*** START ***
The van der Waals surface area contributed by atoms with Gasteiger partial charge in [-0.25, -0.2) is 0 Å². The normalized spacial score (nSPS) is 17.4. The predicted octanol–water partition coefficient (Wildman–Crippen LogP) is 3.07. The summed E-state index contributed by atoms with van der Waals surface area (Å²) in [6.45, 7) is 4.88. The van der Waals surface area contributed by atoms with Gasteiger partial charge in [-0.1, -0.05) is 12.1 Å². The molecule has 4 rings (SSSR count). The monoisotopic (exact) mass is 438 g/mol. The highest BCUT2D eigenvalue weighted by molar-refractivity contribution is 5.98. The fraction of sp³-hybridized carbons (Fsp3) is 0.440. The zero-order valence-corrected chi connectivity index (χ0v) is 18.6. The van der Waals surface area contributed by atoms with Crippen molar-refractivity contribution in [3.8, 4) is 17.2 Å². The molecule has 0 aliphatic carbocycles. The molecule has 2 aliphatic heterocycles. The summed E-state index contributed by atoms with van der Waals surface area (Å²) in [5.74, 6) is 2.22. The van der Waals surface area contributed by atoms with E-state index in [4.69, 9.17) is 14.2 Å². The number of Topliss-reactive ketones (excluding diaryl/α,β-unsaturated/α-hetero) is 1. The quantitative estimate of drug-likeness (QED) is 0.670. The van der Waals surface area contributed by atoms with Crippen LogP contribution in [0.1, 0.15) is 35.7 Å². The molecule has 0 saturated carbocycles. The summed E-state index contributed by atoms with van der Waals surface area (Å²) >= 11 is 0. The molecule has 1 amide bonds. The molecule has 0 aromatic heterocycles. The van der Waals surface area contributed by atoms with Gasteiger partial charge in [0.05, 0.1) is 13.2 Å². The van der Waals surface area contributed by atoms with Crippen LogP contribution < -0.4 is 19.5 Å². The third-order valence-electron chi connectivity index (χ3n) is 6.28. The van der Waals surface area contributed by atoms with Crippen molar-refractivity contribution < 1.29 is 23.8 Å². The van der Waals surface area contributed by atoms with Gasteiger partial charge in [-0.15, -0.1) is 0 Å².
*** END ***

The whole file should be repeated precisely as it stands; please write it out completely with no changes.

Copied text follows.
The van der Waals surface area contributed by atoms with Gasteiger partial charge in [-0.25, -0.2) is 0 Å². The normalized spacial score (nSPS) is 17.4. The predicted octanol–water partition coefficient (Wildman–Crippen LogP) is 3.07. The summed E-state index contributed by atoms with van der Waals surface area (Å²) in [6.45, 7) is 4.88. The van der Waals surface area contributed by atoms with Gasteiger partial charge in [-0.1, -0.05) is 12.1 Å². The molecule has 4 rings (SSSR count). The monoisotopic (exact) mass is 438 g/mol. The highest BCUT2D eigenvalue weighted by molar-refractivity contribution is 5.98. The fraction of sp³-hybridized carbons (Fsp3) is 0.440. The zero-order valence-corrected chi connectivity index (χ0v) is 18.6. The van der Waals surface area contributed by atoms with Crippen molar-refractivity contribution in [3.8, 4) is 17.2 Å². The molecule has 0 aliphatic carbocycles. The molecule has 2 aliphatic heterocycles. The summed E-state index contributed by atoms with van der Waals surface area (Å²) in [5.74, 6) is 2.22. The van der Waals surface area contributed by atoms with E-state index in [4.69, 9.17) is 14.2 Å². The number of Topliss-reactive ketones (excluding diaryl/α,β-unsaturated/α-hetero) is 1. The quantitative estimate of drug-likeness (QED) is 0.670. The van der Waals surface area contributed by atoms with Crippen LogP contribution in [0.1, 0.15) is 35.7 Å². The molecule has 0 saturated carbocycles. The summed E-state index contributed by atoms with van der Waals surface area (Å²) >= 11 is 0. The molecule has 1 amide bonds. The molecule has 0 aromatic heterocycles. The van der Waals surface area contributed by atoms with Gasteiger partial charge in [0.05, 0.1) is 13.2 Å². The van der Waals surface area contributed by atoms with Crippen LogP contribution < -0.4 is 19.5 Å². The third-order valence-electron chi connectivity index (χ3n) is 6.28. The van der Waals surface area contributed by atoms with Crippen molar-refractivity contribution < 1.29 is 23.8 Å². The van der Waals surface area contributed by atoms with Gasteiger partial charge in [-0.15, -0.1) is 0 Å².